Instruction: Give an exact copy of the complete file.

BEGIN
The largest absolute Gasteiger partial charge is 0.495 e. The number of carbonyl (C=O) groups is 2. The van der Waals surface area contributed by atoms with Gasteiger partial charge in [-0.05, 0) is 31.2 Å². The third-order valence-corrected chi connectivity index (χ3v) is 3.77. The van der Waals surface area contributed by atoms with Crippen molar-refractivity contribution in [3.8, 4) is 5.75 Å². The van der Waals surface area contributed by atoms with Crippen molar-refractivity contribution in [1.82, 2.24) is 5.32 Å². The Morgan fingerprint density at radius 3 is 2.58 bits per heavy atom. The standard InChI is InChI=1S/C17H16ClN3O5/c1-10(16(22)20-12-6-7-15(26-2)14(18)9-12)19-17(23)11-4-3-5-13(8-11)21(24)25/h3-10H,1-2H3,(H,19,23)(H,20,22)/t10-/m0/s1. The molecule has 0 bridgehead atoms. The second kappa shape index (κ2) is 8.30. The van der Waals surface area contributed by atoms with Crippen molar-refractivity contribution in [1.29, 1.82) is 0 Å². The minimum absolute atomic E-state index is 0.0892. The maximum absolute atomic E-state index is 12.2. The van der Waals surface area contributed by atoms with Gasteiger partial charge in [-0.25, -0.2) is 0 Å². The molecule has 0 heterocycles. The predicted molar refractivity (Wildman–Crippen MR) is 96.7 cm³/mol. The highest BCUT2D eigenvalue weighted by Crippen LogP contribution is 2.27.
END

The largest absolute Gasteiger partial charge is 0.495 e. The number of carbonyl (C=O) groups is 2. The van der Waals surface area contributed by atoms with Gasteiger partial charge in [-0.05, 0) is 31.2 Å². The third-order valence-corrected chi connectivity index (χ3v) is 3.77. The van der Waals surface area contributed by atoms with Crippen molar-refractivity contribution in [3.8, 4) is 5.75 Å². The van der Waals surface area contributed by atoms with Crippen molar-refractivity contribution in [1.82, 2.24) is 5.32 Å². The Morgan fingerprint density at radius 3 is 2.58 bits per heavy atom. The standard InChI is InChI=1S/C17H16ClN3O5/c1-10(16(22)20-12-6-7-15(26-2)14(18)9-12)19-17(23)11-4-3-5-13(8-11)21(24)25/h3-10H,1-2H3,(H,19,23)(H,20,22)/t10-/m0/s1. The molecule has 0 bridgehead atoms. The second kappa shape index (κ2) is 8.30. The van der Waals surface area contributed by atoms with Crippen molar-refractivity contribution in [1.29, 1.82) is 0 Å². The minimum absolute atomic E-state index is 0.0892. The maximum absolute atomic E-state index is 12.2. The van der Waals surface area contributed by atoms with Gasteiger partial charge in [-0.25, -0.2) is 0 Å². The molecule has 0 heterocycles. The predicted molar refractivity (Wildman–Crippen MR) is 96.7 cm³/mol. The highest BCUT2D eigenvalue weighted by Crippen LogP contribution is 2.27.